An Inspector Calls–Nothing Will Ever Be the Same


An Inspector CallsThe BBC mystery An Inspector Calls (2015),  based upon the 1947 J.B. Priestley play by the same name, is a morality tale for our time. Set in 1912 Arthur Birling, a wealthy self-made industrialist, has hopes of a knighthood and implicit social elevation through the engagement of his daughter to an aristocrat. Inspector Goole (the superlative David Thewlis) brusquely arrives, , announcing he is there to investigate the suicide of a young woman named Eva Smith. At first the Birling family claims not to know anything about her but Inspector Goole begins revealing that they do.

As the Inspector interviews each family member, the investigation progresses, unfolding secrets and lies. The family’s past actions are brutally exposed. Inspector Goole lays bare the family members’ lack of awareness of the impact their callous behavior has had on Eva Smith. “We don’t live alone upon this earth. We are responsible for each other,” the Inspector admonishes.

In one-to-one interrogations with the husband, wife, daughter, fiance, and son, Inspector Goole dissects the family’s hypocrisy, self-delusion, and cowardice. Arthur’s wife (the extraordinary Miranda Richardson) thinks the worst fate is a loss in social standing, unconcerned with the death of Eva Smith. Their daughter is also complicit. The fiance has unclean hands as well. The mother and son combine to finally push Eva over the edge. In addressing each of the family’s self-absorbed, self-protecting attitudes and behavior, Inspector Goole addresses how deeply damaging their actions are and what constitutes human decency.

An Inspector Calls is perhaps most provocative for its sharp rebuke of the family-centered, but highly insular and exclusionary views of Arthur and his wife, who believe individuals should protect themselves and their families at all cost, regardless of consequences to others. One may never know how actions may affect another, perhaps even throughout another’s lifetime, and so one must be aware and be kind. No actions are without consequences.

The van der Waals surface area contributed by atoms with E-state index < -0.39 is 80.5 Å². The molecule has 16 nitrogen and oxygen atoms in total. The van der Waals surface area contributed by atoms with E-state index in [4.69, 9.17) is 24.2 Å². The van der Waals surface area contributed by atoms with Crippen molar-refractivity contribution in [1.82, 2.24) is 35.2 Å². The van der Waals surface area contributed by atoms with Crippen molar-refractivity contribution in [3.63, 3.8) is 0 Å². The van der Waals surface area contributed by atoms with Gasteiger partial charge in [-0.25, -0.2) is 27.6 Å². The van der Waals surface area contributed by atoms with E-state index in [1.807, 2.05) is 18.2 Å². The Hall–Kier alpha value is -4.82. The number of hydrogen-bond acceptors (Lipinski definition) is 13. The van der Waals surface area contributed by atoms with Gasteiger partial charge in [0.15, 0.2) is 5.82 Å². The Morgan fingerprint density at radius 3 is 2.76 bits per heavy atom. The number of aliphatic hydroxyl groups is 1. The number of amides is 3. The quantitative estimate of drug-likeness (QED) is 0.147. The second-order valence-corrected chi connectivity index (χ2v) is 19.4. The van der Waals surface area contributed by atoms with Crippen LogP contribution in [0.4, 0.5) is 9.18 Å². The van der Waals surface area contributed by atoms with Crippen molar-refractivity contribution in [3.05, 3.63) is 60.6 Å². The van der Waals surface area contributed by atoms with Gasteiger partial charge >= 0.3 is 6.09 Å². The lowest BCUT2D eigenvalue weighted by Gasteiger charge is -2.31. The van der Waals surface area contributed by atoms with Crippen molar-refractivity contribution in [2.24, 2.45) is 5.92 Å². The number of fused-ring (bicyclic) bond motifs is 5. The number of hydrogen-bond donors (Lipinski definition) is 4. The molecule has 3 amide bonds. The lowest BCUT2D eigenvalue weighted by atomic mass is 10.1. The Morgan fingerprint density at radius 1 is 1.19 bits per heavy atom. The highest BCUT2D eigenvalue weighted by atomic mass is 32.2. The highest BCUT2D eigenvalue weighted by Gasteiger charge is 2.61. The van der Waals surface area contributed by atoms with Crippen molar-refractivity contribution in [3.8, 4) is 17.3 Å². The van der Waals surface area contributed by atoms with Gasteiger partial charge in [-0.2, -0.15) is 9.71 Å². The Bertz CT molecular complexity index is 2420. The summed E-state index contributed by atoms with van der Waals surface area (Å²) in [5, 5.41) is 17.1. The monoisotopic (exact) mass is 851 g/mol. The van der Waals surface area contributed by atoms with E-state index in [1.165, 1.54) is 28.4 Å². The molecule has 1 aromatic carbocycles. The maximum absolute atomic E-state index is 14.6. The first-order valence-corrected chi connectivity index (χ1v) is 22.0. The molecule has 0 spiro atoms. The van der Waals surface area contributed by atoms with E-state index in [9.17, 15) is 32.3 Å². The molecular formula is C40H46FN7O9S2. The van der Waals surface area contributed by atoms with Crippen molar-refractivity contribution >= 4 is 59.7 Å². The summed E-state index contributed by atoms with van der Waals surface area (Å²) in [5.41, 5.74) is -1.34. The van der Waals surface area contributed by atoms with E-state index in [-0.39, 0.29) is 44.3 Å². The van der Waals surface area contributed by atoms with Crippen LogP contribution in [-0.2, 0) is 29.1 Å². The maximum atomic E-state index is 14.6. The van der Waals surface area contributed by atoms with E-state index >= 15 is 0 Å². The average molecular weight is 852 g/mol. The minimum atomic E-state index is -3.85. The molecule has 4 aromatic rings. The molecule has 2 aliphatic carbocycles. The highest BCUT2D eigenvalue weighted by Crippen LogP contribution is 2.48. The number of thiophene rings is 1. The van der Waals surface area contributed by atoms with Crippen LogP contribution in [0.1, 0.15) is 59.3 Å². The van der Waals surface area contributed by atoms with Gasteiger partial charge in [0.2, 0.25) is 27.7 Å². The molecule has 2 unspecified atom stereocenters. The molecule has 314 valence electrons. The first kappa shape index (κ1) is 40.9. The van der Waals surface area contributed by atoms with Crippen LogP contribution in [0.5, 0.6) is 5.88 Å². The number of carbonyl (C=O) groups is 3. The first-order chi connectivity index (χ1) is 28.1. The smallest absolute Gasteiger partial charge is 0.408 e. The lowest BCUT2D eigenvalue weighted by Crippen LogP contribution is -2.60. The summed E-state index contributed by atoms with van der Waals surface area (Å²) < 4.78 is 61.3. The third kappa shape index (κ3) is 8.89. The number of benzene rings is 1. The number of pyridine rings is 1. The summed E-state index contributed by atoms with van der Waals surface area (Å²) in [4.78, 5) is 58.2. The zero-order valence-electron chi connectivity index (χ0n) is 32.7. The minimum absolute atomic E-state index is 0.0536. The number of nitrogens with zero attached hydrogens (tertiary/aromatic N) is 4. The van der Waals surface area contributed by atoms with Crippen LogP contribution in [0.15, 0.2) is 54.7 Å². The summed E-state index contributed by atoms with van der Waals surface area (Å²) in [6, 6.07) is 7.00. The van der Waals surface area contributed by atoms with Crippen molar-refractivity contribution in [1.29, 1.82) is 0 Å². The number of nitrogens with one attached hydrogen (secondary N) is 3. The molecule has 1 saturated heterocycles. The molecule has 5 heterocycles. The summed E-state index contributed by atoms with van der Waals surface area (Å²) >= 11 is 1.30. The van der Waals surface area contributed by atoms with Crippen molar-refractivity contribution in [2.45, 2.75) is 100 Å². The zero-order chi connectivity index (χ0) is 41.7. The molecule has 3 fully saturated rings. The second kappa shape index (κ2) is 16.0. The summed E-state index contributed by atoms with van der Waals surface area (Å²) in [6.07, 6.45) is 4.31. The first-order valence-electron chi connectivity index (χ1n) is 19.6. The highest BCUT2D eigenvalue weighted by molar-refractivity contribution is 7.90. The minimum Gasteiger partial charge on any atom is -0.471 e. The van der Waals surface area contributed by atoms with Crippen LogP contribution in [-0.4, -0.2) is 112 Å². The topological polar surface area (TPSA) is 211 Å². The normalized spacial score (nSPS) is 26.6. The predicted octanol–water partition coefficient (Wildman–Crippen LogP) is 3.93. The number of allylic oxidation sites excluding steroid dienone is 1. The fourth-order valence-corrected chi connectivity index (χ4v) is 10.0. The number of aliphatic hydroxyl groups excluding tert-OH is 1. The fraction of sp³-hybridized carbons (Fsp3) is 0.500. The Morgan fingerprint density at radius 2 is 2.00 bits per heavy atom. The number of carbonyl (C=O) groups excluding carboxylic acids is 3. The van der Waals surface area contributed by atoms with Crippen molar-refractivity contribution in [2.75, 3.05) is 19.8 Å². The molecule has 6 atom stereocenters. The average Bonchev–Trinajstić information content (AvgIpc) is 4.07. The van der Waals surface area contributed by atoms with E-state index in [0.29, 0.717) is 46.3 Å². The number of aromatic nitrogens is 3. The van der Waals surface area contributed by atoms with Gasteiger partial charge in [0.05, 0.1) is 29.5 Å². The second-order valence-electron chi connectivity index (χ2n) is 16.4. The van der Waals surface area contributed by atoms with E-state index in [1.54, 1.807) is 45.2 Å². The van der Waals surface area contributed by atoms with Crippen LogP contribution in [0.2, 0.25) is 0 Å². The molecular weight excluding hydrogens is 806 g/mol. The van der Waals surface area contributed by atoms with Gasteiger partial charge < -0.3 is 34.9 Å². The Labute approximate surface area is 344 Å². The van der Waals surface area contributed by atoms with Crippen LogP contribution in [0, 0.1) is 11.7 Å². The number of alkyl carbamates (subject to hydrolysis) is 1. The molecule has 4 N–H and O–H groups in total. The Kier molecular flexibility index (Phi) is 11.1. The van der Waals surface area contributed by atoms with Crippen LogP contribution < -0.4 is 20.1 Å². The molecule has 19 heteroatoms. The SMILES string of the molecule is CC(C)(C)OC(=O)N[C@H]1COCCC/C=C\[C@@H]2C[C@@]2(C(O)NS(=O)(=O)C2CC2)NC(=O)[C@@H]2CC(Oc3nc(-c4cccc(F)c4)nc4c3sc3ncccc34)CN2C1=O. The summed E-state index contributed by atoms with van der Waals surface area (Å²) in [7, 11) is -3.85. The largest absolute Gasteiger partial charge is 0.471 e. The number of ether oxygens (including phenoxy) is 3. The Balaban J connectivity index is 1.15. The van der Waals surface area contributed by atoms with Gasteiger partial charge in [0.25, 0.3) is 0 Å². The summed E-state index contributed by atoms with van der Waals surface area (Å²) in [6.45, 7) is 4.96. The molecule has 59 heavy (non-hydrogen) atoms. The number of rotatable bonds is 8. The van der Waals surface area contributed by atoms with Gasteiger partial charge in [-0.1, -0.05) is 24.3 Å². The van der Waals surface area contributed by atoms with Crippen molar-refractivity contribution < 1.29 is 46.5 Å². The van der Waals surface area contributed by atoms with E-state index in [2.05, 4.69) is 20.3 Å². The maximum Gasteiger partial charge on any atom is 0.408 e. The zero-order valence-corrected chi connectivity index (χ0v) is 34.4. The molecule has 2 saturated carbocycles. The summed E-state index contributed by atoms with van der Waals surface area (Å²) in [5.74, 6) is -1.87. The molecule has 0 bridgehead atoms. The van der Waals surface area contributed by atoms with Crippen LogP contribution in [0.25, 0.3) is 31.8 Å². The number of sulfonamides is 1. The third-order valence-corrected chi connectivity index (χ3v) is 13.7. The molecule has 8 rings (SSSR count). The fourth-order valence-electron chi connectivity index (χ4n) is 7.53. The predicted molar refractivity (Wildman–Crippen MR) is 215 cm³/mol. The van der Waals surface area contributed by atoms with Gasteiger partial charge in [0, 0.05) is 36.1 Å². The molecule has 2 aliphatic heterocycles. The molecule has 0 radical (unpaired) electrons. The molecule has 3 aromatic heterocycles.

The plot is simply superb, tightly woven, and relentless in ratcheting the tension higher and higher. The lessons ring as true today as they did in 1912. David Thewlis performance is so understated that the effect is even more spellbinding.

An Inspector Calls is a clarion blast, warning human beings to care for those beyond their own inner circle, demonstrating a more inclusive attitude and empathy for those with less good fortune. The play is about identity and tribe–nothing will ever be the same.

Note: Available on Amazon Prime.

 

 

 

“Unforgotten”–The Power to Recall

 

Unforgotten PBS series

This British crime drama (PBS Masterpiece Mystery), comprised of three episodes in two seasons, focuses on one stone-cold case per season. Each involves a murder at least three decades old. The detective team– Cassie Stuart (the wonderful Nicola Walker of “Last Tango in Halifax” and Sunny Khan (the perfectly cast Sanjeev Bhaskar of “Indian Summers”)–solve each cold case in a delicate balancing of tension with hints of romance.

In Season 1 of Unforgotten the detectives discover the 1976 remains of a teenage boy found in the sub-basement of an apartment complex. No one but the two detectives seems to care or expect closure to the case, presuming any persons of interest would be untraceable or dead.

Unforgotten, like all good mysteries, creates encrusted layers of complex clues, red herrings, and surprises. There is no last-minute perpetrator inserted to fool the viewer. Nor is the culprit easy to guess in the first few minutes of watching. Characters are inserted in such a way that the viewer wonders where the interrelated scenes are going– a priest who helps the homeless, an older man losing patience with his wife’s descent into dementia, a woman tutoring students for their exams, and a man who obsesses over political power. There’s no indication that any of them know each other — or, really, could possibly know each other.

Season 2 of Unforgotten takes the drama up a notch. The detective team investigates another cold case– of a middle-aged man stuffed into a suitcase. His past is sordid. As the two detectives investigate the texts of possible suspects left on the pager of the deceased, secrets and lies are revealed for each of the persons of interest. But, all of them have rock-solid alibis. Questions of what constitutes justice are provocative. The two detectives eventually solve the mystery.

What distinguishes a mystery about a cold case is the stories of older people who have tremendous arcs revealing a complex series of rebirths: their pasts so complicated that who they are in the present is virtually unrecognizable. All middle-aged and old people were once young, with challenges and sex lives they may wish to forget but are not forgotten. In Unforgotten the history of each character– of their secrets and regrets– is the core narrative.  Like all good stories, the characters’ arcs reveal who we were, who we have become, and who we could be. Unforgotten is a stunning melodrama!

Note: The two-season series has now ended, but can be seen on PBS.com. Season 3 of Unforgotten is now in production.

 

“The Look of Silence”–Beyond Words to Forgive

The Look of Silence movie